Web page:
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crisis in china
Wealthy Chinese Send Their Money Elsewhere

People’s Bank of China Governor Zhou Xiaochuan came out on Sunday to say, basically, that despite what you may be hearing, everything is fundamentally under control in China. Bloomberg:

The nation’s balance of payments is good, capital outflows are normal and the exchange rate is basically stable against a basket of currencies, Zhou said in an interview published Saturday in Caixin magazine. That’s an escalation in verbal support after such comments have been left in recent months to deputies and the central bank research department’s chief economist.

Many wealthy Chinese citizens don’t seem to agree, and it’s led, for example, to the proliferation of a practice called “smurfing.” According to The New York Times, smurfing is the name for one of the ways that people are using to get money out of the China. Since there is a $50,000 limit to how much money any one person can take out of the country per year, wealthy Chinese citizens often ask their friends or others to carry money out of the country for them. The practice isn’t new, but it’s becoming a bigger problem because of China’s economic troubles—and capital flight will in turn likely make those troubles worse:

If the government cannot keep citizens from rushing to the financial exits, China’s outlook could darken. The swell of outflows is a destabilizing force in China’s slowing economy, threatening to undermine confidence and hurt a banking system that is struggling to deal with a decade-long lending binge [. . .]

China is also trying to put the brakes on outflows, by tightening its grip on the country’s links to the global financial system. The government, for example, just started to clamp down on people’s use of bank cards to buy overseas life insurance policies.

Accelerating capital flight puts pressure on the economy and especially the yuan. Although Zhou says there’s no scheme in the works to make capital controls more strict, we wouldn’t be surprised to see an already-anxious government take more extreme measures to clamp down on its people in order to keep them from taking money out of the country. As we’ve noted, the biggest reason to worry about China is not the economic problems the country faces per se. The most troubling indicator is that the government may be losing confidence in both the country’s future and the loyalty of its citizens. We expect capital flight to exacerbate tensions between officials in Beijing and many of the country’s more well-heeled citizens—which means it’s becoming easier to imagine how things could get uglier in China sooner rather than later.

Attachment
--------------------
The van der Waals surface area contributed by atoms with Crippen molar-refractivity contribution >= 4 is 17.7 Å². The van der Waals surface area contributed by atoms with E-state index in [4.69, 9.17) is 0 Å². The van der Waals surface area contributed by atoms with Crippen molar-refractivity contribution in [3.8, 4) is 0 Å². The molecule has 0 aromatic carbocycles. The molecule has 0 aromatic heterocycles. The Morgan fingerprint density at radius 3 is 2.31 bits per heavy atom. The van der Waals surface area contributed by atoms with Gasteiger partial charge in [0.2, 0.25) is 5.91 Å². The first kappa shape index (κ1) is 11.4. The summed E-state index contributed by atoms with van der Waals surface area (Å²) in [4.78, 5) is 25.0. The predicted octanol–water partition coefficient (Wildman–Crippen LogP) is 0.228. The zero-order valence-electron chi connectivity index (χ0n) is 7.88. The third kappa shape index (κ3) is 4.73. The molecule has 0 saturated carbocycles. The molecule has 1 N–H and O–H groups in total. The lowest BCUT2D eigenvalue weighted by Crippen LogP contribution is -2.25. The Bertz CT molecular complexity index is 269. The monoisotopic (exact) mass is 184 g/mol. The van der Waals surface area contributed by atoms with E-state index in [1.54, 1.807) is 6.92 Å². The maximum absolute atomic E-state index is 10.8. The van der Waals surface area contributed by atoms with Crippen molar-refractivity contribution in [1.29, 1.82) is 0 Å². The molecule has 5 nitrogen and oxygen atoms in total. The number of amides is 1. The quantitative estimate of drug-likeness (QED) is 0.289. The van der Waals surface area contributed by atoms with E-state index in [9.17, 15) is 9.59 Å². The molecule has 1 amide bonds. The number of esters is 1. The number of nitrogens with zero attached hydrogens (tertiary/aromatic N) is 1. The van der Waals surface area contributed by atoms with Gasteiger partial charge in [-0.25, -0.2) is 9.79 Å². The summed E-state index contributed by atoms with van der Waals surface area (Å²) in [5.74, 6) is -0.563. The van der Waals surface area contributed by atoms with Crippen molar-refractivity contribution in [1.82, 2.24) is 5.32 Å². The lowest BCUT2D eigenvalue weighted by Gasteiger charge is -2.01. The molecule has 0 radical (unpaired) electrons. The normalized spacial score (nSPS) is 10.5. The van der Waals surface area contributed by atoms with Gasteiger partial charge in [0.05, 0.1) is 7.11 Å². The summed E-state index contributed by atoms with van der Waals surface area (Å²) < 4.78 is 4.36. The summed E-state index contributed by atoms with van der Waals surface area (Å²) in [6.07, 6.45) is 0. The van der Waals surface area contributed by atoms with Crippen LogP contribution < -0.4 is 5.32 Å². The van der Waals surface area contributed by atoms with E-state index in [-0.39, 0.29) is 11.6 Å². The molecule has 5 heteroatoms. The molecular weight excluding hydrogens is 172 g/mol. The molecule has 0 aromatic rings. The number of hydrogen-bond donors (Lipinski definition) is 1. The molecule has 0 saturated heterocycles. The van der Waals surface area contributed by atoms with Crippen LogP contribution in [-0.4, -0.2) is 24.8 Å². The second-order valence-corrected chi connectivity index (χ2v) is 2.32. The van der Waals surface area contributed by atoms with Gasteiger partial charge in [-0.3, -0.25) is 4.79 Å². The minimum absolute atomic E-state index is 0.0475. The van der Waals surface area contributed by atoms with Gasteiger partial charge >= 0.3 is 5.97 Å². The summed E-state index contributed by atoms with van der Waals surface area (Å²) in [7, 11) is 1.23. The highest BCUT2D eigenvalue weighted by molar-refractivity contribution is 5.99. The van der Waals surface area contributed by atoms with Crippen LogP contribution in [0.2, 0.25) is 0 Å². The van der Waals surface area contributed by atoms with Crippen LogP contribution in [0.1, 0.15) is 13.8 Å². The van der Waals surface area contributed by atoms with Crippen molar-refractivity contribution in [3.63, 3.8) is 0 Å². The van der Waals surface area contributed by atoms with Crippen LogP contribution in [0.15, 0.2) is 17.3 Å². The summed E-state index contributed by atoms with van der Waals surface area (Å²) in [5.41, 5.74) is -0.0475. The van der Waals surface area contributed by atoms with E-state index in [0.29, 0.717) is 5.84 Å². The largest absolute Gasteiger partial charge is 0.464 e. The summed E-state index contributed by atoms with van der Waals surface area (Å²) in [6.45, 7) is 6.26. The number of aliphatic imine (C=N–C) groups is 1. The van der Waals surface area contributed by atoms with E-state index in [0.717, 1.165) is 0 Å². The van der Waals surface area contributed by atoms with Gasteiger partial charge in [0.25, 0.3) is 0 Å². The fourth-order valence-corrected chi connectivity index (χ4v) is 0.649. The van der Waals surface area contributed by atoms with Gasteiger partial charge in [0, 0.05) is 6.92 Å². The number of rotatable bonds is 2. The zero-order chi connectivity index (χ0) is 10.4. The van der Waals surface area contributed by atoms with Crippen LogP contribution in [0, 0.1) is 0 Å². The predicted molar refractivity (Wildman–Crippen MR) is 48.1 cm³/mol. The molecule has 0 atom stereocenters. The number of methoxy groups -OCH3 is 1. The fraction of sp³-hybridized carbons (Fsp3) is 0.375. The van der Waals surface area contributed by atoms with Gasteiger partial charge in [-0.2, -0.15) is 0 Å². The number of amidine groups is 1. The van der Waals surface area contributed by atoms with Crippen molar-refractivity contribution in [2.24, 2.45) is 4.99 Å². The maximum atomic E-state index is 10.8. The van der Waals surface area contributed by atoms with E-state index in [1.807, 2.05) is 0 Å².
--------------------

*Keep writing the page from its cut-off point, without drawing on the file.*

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  • f1b0nacc1

    A very close friend of mine runs a business that places Chinese students in American universities. OK, what they actually do is use their influence to place the little princelings in American schools and shepherd them through the paperwork minefields necessary to do so. The process is very profitable, and business has been booming, as you might guess.
    His observation is that a huge number of these students ‘pursuing their educations’ are essentially pipelines to get money and assets (as well as family members) out of China, and that the individuals wishing to do so are getting increasingly aggressive in their efforts. None of this bodes well for the future of those who don’t have the resources to escape, however….

  • Dhako

    Now, I see some are saying its easy to “imagine” things getting ugly in China rather sooner than later. And yet in America its not even required to “imagine” things getting ugly, since in America with Trump making the head-lines politically; as well as GOP’s effectively saying that the US is in a “lock-down” in-terms of governance till the election in November, will simply tell anyone that a deep crisis of governance as well as lost of political legitimacy in which both Democrats and GOPs view each other mutually, is happening right in front of everyone’s eyes.

    Hence, its rather richly absurd (or comically contemptuous) to see some in America worrying about Chinese economy, while they are knowing full well that it will not take much for China’s effective central government to simply halt any outflow of capital, if its deemed to be an acute problem. However, on the other hand, it will take a “sheer miracle” to see the day in which the Democrats and the GOPs ever agreeing to tackle American’s growing crisis of governance, even if the daily deleterious effects of these politically “metastasizing gridlock” is all around to see even by anyone with a meanest of intellect.

    Consequently, one wonders as to who is having so much of a political and economical troubles of one’s own making, to the point of hoping that others are similarly inflicted at best. And at worse perhaps hoping that other’s internal conditions can afford them a chance to indulge a bit of a “distracting exercise”, particularly in the sense of chin-wagging others “alleged” (or in this case the “imagined”) troubles while remaining in a “see-no-evil-and-hear-no-evil” sort of posture when it comes to dealing with America’s growing internal contradiction. .